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Tickless Real-Time Operating System (TiROS)

TiROS (Tickless Real-Time Operating System) is a pre-emptive priority based real-time task scheduler for embedded systems with limited memory resources.

It was developed at Sandia National Laboratories and is released as open-source.

It is available under a modified GPL license (eCos open source license) that allows it to be used for commercial purposes at no cost. It requires less than 200 bytes of RAM for typical uses (Exact number is dependent upon number of tasks and hardware; On MSP430 platform, TiROS with 6 tasks needs approx 120 bytes). Thus it can be used where sophisticated free OSes like Linux or eCOS cannot be used. It is more closely comparable in resource usage to FreeRTOS. It provides the following reliability features and real-time capabilities that are not usually found in an RTOS of its class:

  • Hard Priorities: Every task has a unique priority and TiROS schedules tasks in a deterministically predictable manner.
  • Tickless Scheduling: TiROS avoids most context-switching overhead costs by eliminating periodic ticks. In most embedded real-time OSes, there is a trade off between high time-resolution (by increasing tick frequency) and overhead. TiROS does not use ticks and achieves high-time resolution with very low overhead.
  • Prevention of Priority Inversion and Deadlock: TiROS has been designed to provide reliable real-time capabilities. TiROS supports either of two mechanisms for preventing priority inversion.
    1. Immediate Priority Ceiling Protocol (Default): This can prevent priority inversion and deadlock.
    2. Priority Inheritance Protocol (Optional): This can prevent priority inversion.
    The implementation of these mechanisms is described in the TiROS documentation.
Other Features:
  • Multi-tasking Primitives: Tasks have access to synchronization primitives such as mutexes, counting semaphores, message queues, and event flags.
  • Low Memory Usage
  • Low Overhead Interrupts
  • Debugging Capabilities
  • TiROS can run on a Posix system (using the Posix HAL). The hardware independent parts of the system can be developed rapidly and tested thoroughly on a Windows/Linux system before deployment on the embedded system.
What's Not Present: TiROS aims at doing one thing well, that is providing reliable real-time task scheduling with very low resource consumption. As such, it includes no networking, no standardized peripheral access, not even memory management. The user is still free to run RTOS independent networking code (like uip), external memory managers etc, with the appropriate mutexes or critical sections.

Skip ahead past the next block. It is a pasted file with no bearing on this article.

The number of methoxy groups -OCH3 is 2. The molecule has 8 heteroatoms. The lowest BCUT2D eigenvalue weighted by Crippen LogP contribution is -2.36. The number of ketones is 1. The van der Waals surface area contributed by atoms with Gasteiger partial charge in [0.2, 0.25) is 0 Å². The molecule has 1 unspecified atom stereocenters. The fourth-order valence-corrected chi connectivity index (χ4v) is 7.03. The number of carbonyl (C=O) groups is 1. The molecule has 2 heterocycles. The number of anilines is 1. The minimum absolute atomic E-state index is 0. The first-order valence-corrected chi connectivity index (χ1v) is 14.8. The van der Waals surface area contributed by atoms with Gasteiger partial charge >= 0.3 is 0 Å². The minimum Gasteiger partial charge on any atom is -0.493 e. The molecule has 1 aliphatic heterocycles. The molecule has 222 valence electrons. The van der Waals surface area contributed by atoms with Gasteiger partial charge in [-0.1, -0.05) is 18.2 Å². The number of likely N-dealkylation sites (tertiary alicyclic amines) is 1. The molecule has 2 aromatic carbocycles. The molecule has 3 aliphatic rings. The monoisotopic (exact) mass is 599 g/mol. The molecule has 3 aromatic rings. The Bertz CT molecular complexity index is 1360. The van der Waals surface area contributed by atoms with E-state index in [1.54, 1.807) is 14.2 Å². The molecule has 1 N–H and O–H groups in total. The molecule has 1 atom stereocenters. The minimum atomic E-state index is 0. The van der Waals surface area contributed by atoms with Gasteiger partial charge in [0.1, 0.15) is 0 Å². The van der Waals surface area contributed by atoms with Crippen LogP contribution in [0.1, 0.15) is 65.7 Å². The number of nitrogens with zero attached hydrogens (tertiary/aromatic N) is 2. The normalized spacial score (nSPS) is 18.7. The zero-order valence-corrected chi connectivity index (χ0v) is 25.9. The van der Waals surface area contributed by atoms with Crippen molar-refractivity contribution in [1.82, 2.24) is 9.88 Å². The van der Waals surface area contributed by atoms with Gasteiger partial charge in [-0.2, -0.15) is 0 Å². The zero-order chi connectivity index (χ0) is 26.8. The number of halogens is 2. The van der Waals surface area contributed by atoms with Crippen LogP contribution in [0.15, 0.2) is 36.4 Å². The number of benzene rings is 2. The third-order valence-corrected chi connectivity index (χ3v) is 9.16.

Hardware Support

TiROS is written in "C" and is designed to be easy to port to different hardware. The hardware-specific portion of the operating system is separated into a HAL (Hardware Abstraction Layer). The current version of TiROS is available with two HALs:

  • MSP430 family with GCC Compiler.
  • MSP430 family with IAR Compiler.
  • Posix HAL that allows for the use of TiROS on any Posix compliant operating system such as Linux or even Windows NT/XP with Cygwin. This allows for easy simulation and testing of software. This HAL allows TiROS to run within a Posix process.

Getting Started in Two Minutes

  1. Download the software.
  2. There are several example projects. On a Linux or Cygwin system, use a command shell to navigate to any of the subdirectories in the os_examples directory.
  3. Assuming, you have gcc and family already installed, compile the example: Type "make clean; make".
  4. Run the example: Type "./objects-release/os".


TiROS has detailed documentation available in html and PDF form.

License and Usage

Copyright 2006 Sandia Corporation. Under the terms of Contract DE-AC04-94AL85000 with Sandia Corporation, the U.S. Government retains certain rights in this software.

TiROS is provided open-source under the eCOS open-source license, which is a GPL compatible license, that allows the use of this software in commercial applications. For details on licensing, please see the eCOS License FAQ.

As with eCOS, the license is the GNU General Public License with the following exemption clause:

As a special exception, if other files instantiate templates or use macros or inline functions from this file, or you compile this file and link it with other works to produce a work based on this file, this file does not by itself cause the resulting work to be covered by the GNU General Public License. However the source code for this file must still be made available in accordance with section (3) of the GNU General Public License.

This exception does not invalidate any other reasons why a work based on this file might be covered by the GNU General Public License.

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